Climate neutral in 2020, Finland leads the way
Where the future is already here: in Kalasatama, a new district of Helsinki, people have been living climate-neutrally for years. From the capital’s fishing port to the showcase district, Finland under prime minister Sanna Marin shows how climate neutrality can be achieved – and is also socially just.
Kalasatama, a leading example. In the new district, electricity and heat from renewable energy sources are generated using solar panels or geothermal heat pumps, and the houses are equipped with optimal thermal insulation. There are no longer any huge luxury penthouses, they have been replaced by many community rooms. The new residential area has a perfect infrastructure with subway and electric buses; residents can rent electric cars – you will look in vain for combustion engines. But it is the whole country, not only the former fishing port, that is considered a European model.
Finland´s government under Sanna Marin (picture), youngest female prime minister worldwide, shows that sustainability and social justice can be combined. Through Green budget management and tax reform throughout the nation, Finland shows that a country can integrate sustainability and justice concerns into its public budget planning, both in terms of revenue and expenditure. In this way, Finland achieves its sustainability goals in a socially just way.
Finland & climate: First to introduce carbon tax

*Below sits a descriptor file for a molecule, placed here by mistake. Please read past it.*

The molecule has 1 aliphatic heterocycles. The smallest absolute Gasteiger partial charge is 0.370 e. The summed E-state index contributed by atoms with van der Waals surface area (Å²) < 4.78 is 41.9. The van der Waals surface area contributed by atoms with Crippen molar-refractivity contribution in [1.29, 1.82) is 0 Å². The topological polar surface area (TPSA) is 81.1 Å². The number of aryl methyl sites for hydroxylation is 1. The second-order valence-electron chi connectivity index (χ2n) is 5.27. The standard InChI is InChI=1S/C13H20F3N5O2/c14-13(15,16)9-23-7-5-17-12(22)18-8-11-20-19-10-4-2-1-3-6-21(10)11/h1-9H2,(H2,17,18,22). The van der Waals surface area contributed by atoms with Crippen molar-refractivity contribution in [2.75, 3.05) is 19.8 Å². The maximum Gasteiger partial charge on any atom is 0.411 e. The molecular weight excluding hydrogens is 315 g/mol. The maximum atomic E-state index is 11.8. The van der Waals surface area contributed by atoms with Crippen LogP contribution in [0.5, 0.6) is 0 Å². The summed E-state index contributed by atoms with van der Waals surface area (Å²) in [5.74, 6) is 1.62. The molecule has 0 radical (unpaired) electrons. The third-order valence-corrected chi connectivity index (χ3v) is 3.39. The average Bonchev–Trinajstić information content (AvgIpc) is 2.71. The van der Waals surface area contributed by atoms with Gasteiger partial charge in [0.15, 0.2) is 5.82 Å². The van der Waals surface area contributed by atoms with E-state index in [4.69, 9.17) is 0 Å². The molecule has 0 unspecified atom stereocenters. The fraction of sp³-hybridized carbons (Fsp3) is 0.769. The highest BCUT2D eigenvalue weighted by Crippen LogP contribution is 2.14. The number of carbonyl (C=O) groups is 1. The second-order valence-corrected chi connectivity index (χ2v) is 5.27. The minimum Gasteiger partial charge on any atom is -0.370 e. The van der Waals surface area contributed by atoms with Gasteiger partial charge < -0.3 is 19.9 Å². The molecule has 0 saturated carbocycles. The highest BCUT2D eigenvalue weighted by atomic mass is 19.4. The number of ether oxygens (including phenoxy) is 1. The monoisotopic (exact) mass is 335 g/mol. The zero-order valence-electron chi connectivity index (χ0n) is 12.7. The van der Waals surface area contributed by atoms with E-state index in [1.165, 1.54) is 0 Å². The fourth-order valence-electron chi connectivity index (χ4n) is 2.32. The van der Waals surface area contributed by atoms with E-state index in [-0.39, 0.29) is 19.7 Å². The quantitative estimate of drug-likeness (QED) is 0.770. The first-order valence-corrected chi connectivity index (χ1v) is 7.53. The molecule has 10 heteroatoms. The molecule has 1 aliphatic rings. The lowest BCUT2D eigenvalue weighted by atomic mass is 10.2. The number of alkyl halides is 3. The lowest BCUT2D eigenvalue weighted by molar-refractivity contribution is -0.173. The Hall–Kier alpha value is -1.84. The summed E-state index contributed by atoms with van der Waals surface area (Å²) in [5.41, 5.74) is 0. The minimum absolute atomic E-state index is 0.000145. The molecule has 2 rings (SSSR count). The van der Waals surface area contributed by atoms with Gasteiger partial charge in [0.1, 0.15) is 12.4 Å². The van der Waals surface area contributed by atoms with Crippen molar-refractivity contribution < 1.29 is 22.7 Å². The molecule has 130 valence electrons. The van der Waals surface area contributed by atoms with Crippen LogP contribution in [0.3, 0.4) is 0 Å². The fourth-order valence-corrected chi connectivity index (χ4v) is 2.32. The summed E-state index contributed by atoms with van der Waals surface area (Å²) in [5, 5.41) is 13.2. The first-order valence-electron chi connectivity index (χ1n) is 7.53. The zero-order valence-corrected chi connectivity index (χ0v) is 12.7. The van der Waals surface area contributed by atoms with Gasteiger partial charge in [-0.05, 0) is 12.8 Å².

Home to the world’s first CO2 tax: Finland was the first country in the world to introduce a carbon tax in 1990. Since then, a series of ecological tax reforms have followed.
World leader: according to the World Bank, the Finnish CO-2 tax is one of the few in the world through which the goals of the Paris Agreement of 2015 can be achieved, which would mean limiting the temperature increase to 1.5 degrees and drastically reducing emissions. Research has also shown that Finland’s is the most effective carbon tax in Europe.
The Finnish government is transparent: since 2018, all major budgets and taxes are to be justified on the basis of their contribution to Finland’s sustainability goals. As a result, the remaining fossil fuel subsidies and other counterproductive expenditures will be subject to increased scrutiny. Government spending on sustainability is also transparent.
Social environmental policy = distributive justice
Climate justice is always also distributive justice – because it is the poorest who are hardest hit by the climate crisis.
The Finnish tax is also progressive because the revenue from the CO-2 tax is fairly returned to the economy of the country. Regional and distributional effects are taken into account. Higher income earners in Finland are also more intensive energy consumers.
Tax recycling: Finland recycles the revenues of the carbon tax by reducing income tax. The tax burden is shifted from labour to pollution. This is supported by an increase in government spending. Distribution issues are prioritised and managed effectively.
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